Following an unprecedented year of pandemic-related challenges, the Diocese of Trenton’s school superintendent issued a letter to parents thanking them for their partnership and commending Catholic schools’ faculty and staff for their commitment and resiliency.  In his May 24 letter, Dr. Vincent de Paul Schmidt also announced that all parish and diocesan Catholic schools will return to full time in-person instruction for the 2021-2022 academic year.

With only a few exceptions, the schools of the Diocese offered in-person learning on a full day schedule for the past year, according to Dr. Schmidt. Remote learning was made available as needed in response to parents’ requests and health protocols where COVID-19 exposure was suspected. Citing the increased availability of COVID-19 vaccines for adults and older children, thereby reducing the risk of transmission of the virus, the Department of Catholic Schools has determined that full-time remote learning will not be necessary come September.

To read Dr. Schmidt's letter to parents in its entirety, click here.

“In-person learning allows all students to thrive in the dynamic environment of the classroom and allows teachers to more easily assess students’ needs and adapt instruction to meet them,” Dr. Schmidt wrote. “All students are important members of their school community, valued personally for the gifts that they share. While our teachers have done an outstanding job of inviting remote learners into the classroom, all students benefit from being a part of the full community in the classroom.”

Expressing thanks and gratitude for the commitment and care shown over the past school year, Dr. Schmidt wrote, “The Catholic schools and our school families have come a long way together this year,” he said. “Thank you for your trust in your child’s Catholic school and the unparalleled commitment of the principals, teachers and staff to ensure that all children in our schools get the high quality, faith-based education you expect.”

The remote learning and hybrid options that were made available to families the past nine months “lent themselves to student participation in all classroom activities,” Dr. Schmidt pointed out. “Catholic schools are communities of faith, committed to common values and principles that drive our actions. The successes achieved so far this year are a tangible example of our Catholic communities in action and a testament to what we can accomplish together.”

Simultaneously instructing in-person and online students, he acknowledged, was a huge undertaking for teachers this past year. “Concurrent teaching of this kind takes enormous preparation and elevated focus all day, every day,” Dr. Schmidt emphasized. “It has been exhausting for the teachers, but they have maintained their efforts because they believe deeply that it is their vocation to teach as Jesus did – to serve all students by meeting their specific needs.”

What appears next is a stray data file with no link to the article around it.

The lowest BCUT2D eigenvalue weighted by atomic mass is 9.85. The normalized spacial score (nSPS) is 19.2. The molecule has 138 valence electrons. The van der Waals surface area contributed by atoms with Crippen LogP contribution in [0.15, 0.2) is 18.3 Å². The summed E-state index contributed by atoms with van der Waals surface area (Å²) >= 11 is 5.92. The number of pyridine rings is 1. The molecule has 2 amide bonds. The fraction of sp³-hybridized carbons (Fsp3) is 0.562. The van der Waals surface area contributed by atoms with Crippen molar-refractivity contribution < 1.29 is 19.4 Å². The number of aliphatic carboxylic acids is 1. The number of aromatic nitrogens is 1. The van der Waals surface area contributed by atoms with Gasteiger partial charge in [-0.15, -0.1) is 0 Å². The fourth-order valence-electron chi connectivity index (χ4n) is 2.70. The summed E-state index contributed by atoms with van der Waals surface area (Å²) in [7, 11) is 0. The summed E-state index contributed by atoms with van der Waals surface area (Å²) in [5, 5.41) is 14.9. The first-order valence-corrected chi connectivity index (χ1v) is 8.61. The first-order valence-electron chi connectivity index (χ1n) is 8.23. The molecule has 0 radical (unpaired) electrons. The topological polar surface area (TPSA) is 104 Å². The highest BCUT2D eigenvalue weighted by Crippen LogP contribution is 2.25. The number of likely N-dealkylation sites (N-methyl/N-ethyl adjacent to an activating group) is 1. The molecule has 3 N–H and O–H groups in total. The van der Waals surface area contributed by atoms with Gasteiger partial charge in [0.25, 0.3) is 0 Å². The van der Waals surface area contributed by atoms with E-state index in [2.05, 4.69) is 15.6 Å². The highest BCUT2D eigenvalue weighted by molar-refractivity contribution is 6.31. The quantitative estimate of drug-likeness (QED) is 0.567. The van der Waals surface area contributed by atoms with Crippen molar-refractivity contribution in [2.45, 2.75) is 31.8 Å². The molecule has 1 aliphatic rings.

The concurrent teaching of in-person and remote students was taken on, he noted, “as an emergency solution to a crisis situation at the beginning of the school year. As an emergency solution, it will result in some long-term changes in practice, such as greater use of technology, overall.”

A growing body of evidence both nationally and globally, Dr. Schmidt noted, indicated that the precautions in place for the 2020-2021 academic year helped keep transmission of COVID-19 “relatively rare,” and diocesan schools helped to successfully mitigate the spread of the disease. “Almost all cases of COVID-19 that have impacted our schools originated outside of the school and did not spread to others inside the school,” he explained.

“All students enrolled for the 2021-2022 school year are expected to attend school in person,” he continued. “All schools will continue to implement measures to minimize the spread of COVID-19 that are appropriate throughout the school year. Our schools will continue to partner with local health agencies to monitor the COVID-19 situation and adhere to requirements that are in effect at that time.”

Local school planning teams for the upcoming year will work on solutions for student absences for quarantine recommendations, should they arise, tailored to age-appropriate responses to help students keep on track academically. Planning teams will also evaluate extracurricular activities and athletics for safety and make recommendations, Dr. Schmidt noted, while staying flexible to respond to the most current information.

With only a few weeks of the school year remaining, Dr. Schmidt urged families to continue to behave responsibly outside of school grounds – continuing to stay home when sick and be tested for COVID-19 if necessary – to protect the health and safety of the wider community. “Please remain vigilant to these measures as we seek to finish the school year as strong as we started it.”